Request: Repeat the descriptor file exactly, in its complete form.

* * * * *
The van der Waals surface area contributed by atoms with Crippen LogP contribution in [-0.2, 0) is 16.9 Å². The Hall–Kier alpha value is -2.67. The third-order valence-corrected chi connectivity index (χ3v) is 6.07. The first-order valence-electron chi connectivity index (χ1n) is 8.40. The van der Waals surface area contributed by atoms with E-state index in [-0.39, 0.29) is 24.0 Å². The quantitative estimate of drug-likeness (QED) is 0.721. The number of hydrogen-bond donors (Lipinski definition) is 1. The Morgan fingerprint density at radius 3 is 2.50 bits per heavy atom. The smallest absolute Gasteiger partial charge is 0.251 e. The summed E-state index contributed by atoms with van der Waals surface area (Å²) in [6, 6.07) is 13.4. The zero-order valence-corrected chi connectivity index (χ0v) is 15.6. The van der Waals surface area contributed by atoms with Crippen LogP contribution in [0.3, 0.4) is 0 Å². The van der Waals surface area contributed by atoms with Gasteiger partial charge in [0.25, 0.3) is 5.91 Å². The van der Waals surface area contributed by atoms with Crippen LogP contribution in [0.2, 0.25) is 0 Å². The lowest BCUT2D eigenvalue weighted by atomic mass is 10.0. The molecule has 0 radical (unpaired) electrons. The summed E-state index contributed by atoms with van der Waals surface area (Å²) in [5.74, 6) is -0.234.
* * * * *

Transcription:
The van der Waals surface area contributed by atoms with Crippen LogP contribution in [-0.2, 0) is 16.9 Å². The Hall–Kier alpha value is -2.67. The third-order valence-corrected chi connectivity index (χ3v) is 6.07. The first-order valence-electron chi connectivity index (χ1n) is 8.40. The van der Waals surface area contributed by atoms with E-state index in [-0.39, 0.29) is 24.0 Å². The quantitative estimate of drug-likeness (QED) is 0.721. The number of hydrogen-bond donors (Lipinski definition) is 1. The Morgan fingerprint density at radius 3 is 2.50 bits per heavy atom. The smallest absolute Gasteiger partial charge is 0.251 e. The summed E-state index contributed by atoms with van der Waals surface area (Å²) in [6, 6.07) is 13.4. The zero-order valence-corrected chi connectivity index (χ0v) is 15.6. The van der Waals surface area contributed by atoms with Crippen LogP contribution in [0.3, 0.4) is 0 Å². The van der Waals surface area contributed by atoms with Gasteiger partial charge in [0.25, 0.3) is 5.91 Å². The van der Waals surface area contributed by atoms with Crippen LogP contribution in [0.2, 0.25) is 0 Å². The lowest BCUT2D eigenvalue weighted by atomic mass is 10.0. The molecule has 0 radical (unpaired) electrons. The summed E-state index contributed by atoms with van der Waals surface area (Å²) in [5.74, 6) is -0.234.